Setting out on this journey, we had a stack of books we each wanted to read. A decent amount of storage was dedicated to housing these volumes that ran the gamut from novels to memoir to song lyrics and even a volume of poetry. The truth is that life on the road whilst producing a podcast leaves little time for extended reading sessions. Instead of relaxing under a tree with a hefty book in hand, I chipped away at my reading while sitting in parking lots when it was Miracle’s turn to shop. But one book in particular came to be a constant companion and was truly a pleasure to read while cruising around the country in our VW bus. That book is Jerry Steimel’s Chasing Zorba.
Chasing Zorba has a subtitle that reads “A Journey of Self-discovery.” It’s a tagline that is equal parts accurate and a metaphor. As the narrator and main character in the book, Steimel focuses on the realization of his lifelong dream to drive an air-cooled VW cross-country. The coast-to-coast trek started some decades ago and came to a very premature and inglorious end. Now retired and with a new old VW in hand, Jerry strikes out on the road to realize his dream. But the self who is being is discovered is less him and more America.
Through a series of really well done flashbacks, Jerry draws some crystal clear connections from the Vietnam era when a corrupt president, war, and counterculture protests consumed the news and today—when a corrupt president, a never-ending war, and protests consume the news. Steimel is not so much analyzing the events of yesteryear and today as he is discovering the stuff that is the American psyche—the things that make the bones of our country, whether it is good or bad.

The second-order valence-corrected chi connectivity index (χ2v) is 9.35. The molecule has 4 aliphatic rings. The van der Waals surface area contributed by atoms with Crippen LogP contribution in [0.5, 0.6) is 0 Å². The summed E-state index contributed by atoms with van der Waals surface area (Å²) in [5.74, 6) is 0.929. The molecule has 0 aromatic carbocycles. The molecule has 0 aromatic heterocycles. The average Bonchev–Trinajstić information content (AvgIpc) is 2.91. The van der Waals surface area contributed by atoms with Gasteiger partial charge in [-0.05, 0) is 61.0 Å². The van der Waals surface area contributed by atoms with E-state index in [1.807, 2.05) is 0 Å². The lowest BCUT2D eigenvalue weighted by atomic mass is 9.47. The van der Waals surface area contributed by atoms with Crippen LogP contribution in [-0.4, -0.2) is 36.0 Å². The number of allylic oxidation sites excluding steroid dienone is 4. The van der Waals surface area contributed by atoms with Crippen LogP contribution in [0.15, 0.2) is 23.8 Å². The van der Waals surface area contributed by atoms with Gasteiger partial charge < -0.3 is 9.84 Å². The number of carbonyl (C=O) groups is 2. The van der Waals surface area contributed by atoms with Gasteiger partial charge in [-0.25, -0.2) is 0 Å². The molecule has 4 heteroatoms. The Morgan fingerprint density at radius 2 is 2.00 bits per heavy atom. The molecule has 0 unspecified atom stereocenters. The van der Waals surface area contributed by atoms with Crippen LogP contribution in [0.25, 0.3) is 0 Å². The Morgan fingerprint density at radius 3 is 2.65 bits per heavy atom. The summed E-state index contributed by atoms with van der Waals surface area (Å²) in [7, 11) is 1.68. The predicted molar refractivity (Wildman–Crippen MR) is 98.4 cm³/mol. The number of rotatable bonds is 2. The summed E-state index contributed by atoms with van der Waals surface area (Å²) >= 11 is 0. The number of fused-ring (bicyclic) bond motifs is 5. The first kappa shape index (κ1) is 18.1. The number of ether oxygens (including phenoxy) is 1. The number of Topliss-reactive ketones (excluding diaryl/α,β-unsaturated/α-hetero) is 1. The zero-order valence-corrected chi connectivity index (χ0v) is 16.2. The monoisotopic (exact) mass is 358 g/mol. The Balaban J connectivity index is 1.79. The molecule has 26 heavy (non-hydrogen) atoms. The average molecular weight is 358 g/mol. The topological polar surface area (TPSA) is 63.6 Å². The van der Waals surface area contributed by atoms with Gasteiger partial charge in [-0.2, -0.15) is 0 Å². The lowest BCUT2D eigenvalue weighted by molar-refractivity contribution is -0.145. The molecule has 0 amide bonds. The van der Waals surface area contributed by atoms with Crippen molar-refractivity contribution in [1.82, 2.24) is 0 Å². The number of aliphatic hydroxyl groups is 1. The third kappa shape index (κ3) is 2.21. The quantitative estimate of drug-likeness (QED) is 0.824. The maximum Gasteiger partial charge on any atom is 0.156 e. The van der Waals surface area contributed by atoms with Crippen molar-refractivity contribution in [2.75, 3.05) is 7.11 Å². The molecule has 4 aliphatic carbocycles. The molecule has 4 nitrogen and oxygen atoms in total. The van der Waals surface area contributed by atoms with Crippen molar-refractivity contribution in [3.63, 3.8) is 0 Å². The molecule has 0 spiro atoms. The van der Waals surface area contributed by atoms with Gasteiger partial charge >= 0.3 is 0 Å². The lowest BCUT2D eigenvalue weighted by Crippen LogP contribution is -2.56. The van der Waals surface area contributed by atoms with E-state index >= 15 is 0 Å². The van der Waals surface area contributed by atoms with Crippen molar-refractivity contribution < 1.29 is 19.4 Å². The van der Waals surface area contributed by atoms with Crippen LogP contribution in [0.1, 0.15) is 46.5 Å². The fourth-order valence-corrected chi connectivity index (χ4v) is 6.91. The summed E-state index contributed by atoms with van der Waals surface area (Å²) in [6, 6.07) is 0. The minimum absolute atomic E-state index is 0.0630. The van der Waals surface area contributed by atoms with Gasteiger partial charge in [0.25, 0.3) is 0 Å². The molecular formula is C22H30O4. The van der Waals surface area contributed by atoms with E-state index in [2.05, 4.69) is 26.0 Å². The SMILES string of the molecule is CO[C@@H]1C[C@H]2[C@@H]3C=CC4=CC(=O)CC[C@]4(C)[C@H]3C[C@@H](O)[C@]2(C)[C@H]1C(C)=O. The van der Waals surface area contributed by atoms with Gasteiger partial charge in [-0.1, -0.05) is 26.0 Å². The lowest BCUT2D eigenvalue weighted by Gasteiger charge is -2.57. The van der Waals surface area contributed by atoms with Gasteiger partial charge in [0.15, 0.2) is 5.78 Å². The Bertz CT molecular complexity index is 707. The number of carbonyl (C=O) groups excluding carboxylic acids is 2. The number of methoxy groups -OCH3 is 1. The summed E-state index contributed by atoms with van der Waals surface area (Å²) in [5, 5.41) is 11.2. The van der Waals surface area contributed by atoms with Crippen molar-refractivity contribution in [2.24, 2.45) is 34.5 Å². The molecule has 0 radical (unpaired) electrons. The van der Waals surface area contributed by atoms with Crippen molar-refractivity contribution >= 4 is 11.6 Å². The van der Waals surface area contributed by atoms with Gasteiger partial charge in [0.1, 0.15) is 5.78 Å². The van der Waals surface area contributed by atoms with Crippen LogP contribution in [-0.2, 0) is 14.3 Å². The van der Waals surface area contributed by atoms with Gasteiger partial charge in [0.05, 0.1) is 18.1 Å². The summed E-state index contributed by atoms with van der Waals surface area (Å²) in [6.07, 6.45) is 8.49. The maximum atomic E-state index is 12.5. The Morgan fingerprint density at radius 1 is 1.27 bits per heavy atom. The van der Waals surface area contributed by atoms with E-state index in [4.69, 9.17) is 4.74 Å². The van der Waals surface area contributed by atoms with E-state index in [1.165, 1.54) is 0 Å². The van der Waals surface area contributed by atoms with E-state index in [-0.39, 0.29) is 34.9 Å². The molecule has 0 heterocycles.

Steimel knows himself. In the years since his first aborted VW trip, he had a career as a social worker, raised a family, and pursued other interests. For him personally, there’s less discovery and more recovery and uncovering. As a social worker and deep blue liberal, he wears his heart on his sleeve and sees the connections between coal mining and labor issues, between 9/11 and the xenophobia of today. As he discovers more about America, he is able to make sense out of the larger chains of events that have been the plot arcs beyond his control like the Vietnam draft or the simple use of electricity.
Where Steimel’s prose shines through the most though is the moments of personal uncovering. He spends a good deal of the book focusing on a place most of us would probably rather skip altogether—Kansas. I’ve driven the length and breadth of Kansas multiple times, so I feel qualified in my praise of Steimel when I say he has done the impossible and made Kansas entertaining. (Well, not the state itself. If you go there don’t expect that Jerry has turned it into a waterpark or something. It is still flat, featureless, and smells largely bovine.) Kansas provides us with some of the best flashbacks of the book and they do the high-wire act of being alternately humorous and harrowing.
You don’t have to be a VW enthusiast to appreciate Steimel’s adventure or his writing. So, if you’re heading out on the road—or if you have an interest in history, or if you love memoirs—this book is definitely worth reading.